This is a static archive of our old Q&A Site. Please post any new questions and answers at

how can I precisely specify a USB device to capture with tshark?


I have a USB instrument, and I want to capture packets on it. I ran .\tshark.exe -D and the USB interface is number 6. then I ran the command: .\tshark.exe -c 100 -i 6 it seemed to capture the USB traffic from my device. Then it occurred to me, that when this device is running, there may be multiple USB devices, hooked up to the system, and just specifying might not be enough. I know the Device ID(0x0009), and Vendor ID(0x08f7) how can I specify the exact device I want to capture, via tshark?

I see a -f <capture filter=""> Set the capture filter expression option, and some network examples but this doesn't include any USB packet capture examples.

asked 07 Jul '16, 17:21

Eric%20Lovejoy's gravatar image

Eric Lovejoy
accept rate: 0%

edited 09 Jul '16, 12:11

sindy's gravatar image


One Answer:


Simply put, there is no capture filter available for usb capturing, except the root hub (or "bus") number. This number translates into a capturing interface name if you use the extcap API to control the USBPcap, which is what you seem to be doing as you've provided a tshark ... command line rather than USBPcap ... command line. So in your case, as tsharks returns just a single USB interface to capture at, there is just a single root hub in the PC.

During USB enumeration phase, each USB device detected is assigned an ID like m.n, where m is the root hub number and n is the order number of the device to be identified. If you unplug a device and plug it again to the same physical port, it will keep the m but get a new n. In your case with a single root hub, m will always be 1.

The VID and PID (vendor ID and product ID) are only used to identify the device and choose a proper driver for it during the so-called enumeration phase. So unless you capture the enumeration phase (i.e. unless you start capturing on the proper root hub before plugging the device in), you won't capture the VID and PID at all.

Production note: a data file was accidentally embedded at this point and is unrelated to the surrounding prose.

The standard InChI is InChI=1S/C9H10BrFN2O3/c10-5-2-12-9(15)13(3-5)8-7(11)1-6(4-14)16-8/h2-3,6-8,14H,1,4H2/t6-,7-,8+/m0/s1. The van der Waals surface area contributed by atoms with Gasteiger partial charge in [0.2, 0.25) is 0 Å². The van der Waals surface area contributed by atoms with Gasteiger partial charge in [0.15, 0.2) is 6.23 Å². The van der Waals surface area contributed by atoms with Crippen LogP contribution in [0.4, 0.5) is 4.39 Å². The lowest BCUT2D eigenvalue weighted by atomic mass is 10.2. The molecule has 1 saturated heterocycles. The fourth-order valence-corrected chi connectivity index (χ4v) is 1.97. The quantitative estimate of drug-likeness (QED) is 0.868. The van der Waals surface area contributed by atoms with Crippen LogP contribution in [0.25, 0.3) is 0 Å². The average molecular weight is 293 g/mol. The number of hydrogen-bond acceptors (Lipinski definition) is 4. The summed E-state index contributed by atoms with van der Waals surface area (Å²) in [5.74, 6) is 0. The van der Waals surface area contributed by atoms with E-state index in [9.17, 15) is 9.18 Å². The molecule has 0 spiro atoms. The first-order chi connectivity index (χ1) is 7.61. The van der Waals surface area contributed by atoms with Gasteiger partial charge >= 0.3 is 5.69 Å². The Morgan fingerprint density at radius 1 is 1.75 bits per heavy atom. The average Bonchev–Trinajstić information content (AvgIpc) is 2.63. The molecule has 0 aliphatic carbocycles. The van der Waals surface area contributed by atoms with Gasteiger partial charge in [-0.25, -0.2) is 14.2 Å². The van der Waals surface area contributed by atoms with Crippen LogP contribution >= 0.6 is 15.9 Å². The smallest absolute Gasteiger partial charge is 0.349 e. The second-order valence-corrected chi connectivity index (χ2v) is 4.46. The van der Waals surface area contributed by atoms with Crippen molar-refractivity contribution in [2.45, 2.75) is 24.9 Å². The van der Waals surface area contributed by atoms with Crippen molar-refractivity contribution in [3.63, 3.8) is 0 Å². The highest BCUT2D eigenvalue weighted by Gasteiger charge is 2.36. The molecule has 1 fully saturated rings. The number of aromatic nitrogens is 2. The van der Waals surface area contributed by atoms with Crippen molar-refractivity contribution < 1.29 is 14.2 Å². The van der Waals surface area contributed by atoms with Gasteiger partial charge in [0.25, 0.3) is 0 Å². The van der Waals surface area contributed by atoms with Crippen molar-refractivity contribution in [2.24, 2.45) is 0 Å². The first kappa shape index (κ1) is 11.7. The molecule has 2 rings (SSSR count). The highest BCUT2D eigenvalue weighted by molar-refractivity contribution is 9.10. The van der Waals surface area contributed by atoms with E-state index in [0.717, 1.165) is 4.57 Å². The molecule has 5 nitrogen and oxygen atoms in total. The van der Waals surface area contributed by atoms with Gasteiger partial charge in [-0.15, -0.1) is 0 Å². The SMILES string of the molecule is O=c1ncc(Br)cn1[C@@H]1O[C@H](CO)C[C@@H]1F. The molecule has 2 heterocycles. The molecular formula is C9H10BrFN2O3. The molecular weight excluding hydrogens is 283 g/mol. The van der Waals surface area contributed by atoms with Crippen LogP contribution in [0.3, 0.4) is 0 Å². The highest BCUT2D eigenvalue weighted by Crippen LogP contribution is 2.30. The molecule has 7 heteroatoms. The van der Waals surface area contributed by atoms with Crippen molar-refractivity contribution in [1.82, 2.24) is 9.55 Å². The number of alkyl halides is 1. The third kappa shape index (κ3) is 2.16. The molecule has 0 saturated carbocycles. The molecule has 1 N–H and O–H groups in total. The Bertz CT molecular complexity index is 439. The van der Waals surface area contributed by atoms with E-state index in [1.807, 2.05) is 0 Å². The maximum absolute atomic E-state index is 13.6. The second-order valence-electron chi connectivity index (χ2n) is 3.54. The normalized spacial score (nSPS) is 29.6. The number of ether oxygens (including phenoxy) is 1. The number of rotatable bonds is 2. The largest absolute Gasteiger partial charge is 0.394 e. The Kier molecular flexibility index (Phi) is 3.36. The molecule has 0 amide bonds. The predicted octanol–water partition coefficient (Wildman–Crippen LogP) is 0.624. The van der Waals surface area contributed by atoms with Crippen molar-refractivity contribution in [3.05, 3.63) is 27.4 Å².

So your only chance is to use a display filter. There, you can use the full usb addresses of the endpoints of the devices (usb.addr == "m.n.e" where e is the endpoint id) to see only the packets (actually, URBs, it is a difference!) to/from a particular endpoint of a particular device, or you can filter for m and n combination only (i.e. URBs to/from all endpoints of a device) using usb.bus_id == m and usb.device_address == n.

If you did capture the enumeration phase, a display filter usb.idVendor and usb.idProduct will show you all packets that contain the VID:PID pairs, and you can use these packets to map these VID:PID pairs to the m.n device addresses (the packets that contain the VID and PID always come from endpoint 0).

A display filter can be used already during capture, but it only prevents the non-matching URBs from being displayed, not from being captured. So in Wireshark, you have to use File->Export Specified Packets->Displayed to save only the packets matching the display filter expression to a new pcap file; in tshark, specifying the display filter expression using -Y and the output file using -w should do the trick (as with tshark, the display filter affects what is written to the output pcap file), but with tshark, you won't know the m and n in advance unless you first run tshark with -Y "usb.idVendor and usb.idProduct" and no -w before plugging the device in, to see the VID:PID to m.n mapping in the text form, followed by another tshark run with -Y "usb.bus_id == m and usb.device_address == n" and the -w causing the writing of the filtered captured data to a file.

answered 08 Jul '16, 15:41

sindy's gravatar image

accept rate: 24%

edited 09 Jul '16, 12:10